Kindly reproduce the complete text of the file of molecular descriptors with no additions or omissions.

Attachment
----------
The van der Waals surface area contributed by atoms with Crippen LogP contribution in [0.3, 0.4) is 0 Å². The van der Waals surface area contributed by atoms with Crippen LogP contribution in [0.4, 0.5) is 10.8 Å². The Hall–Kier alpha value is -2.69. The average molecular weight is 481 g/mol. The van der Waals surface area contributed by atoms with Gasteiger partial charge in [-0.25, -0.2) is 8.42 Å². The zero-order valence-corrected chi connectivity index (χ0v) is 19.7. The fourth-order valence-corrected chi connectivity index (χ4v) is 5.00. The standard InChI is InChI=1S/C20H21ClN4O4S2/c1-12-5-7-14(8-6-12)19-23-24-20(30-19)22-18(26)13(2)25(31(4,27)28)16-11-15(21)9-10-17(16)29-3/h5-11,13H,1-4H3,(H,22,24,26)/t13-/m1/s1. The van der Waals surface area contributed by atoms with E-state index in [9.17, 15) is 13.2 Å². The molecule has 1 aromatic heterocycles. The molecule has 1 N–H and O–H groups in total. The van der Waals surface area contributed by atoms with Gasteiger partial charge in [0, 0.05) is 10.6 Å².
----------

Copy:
The van der Waals surface area contributed by atoms with Crippen LogP contribution in [0.3, 0.4) is 0 Å². The van der Waals surface area contributed by atoms with Crippen LogP contribution in [0.4, 0.5) is 10.8 Å². The Hall–Kier alpha value is -2.69. The average molecular weight is 481 g/mol. The van der Waals surface area contributed by atoms with Gasteiger partial charge in [-0.25, -0.2) is 8.42 Å². The zero-order valence-corrected chi connectivity index (χ0v) is 19.7. The fourth-order valence-corrected chi connectivity index (χ4v) is 5.00. The standard InChI is InChI=1S/C20H21ClN4O4S2/c1-12-5-7-14(8-6-12)19-23-24-20(30-19)22-18(26)13(2)25(31(4,27)28)16-11-15(21)9-10-17(16)29-3/h5-11,13H,1-4H3,(H,22,24,26)/t13-/m1/s1. The van der Waals surface area contributed by atoms with E-state index in [9.17, 15) is 13.2 Å². The molecule has 1 aromatic heterocycles. The molecule has 1 N–H and O–H groups in total. The van der Waals surface area contributed by atoms with Gasteiger partial charge in [0, 0.05) is 10.6 Å².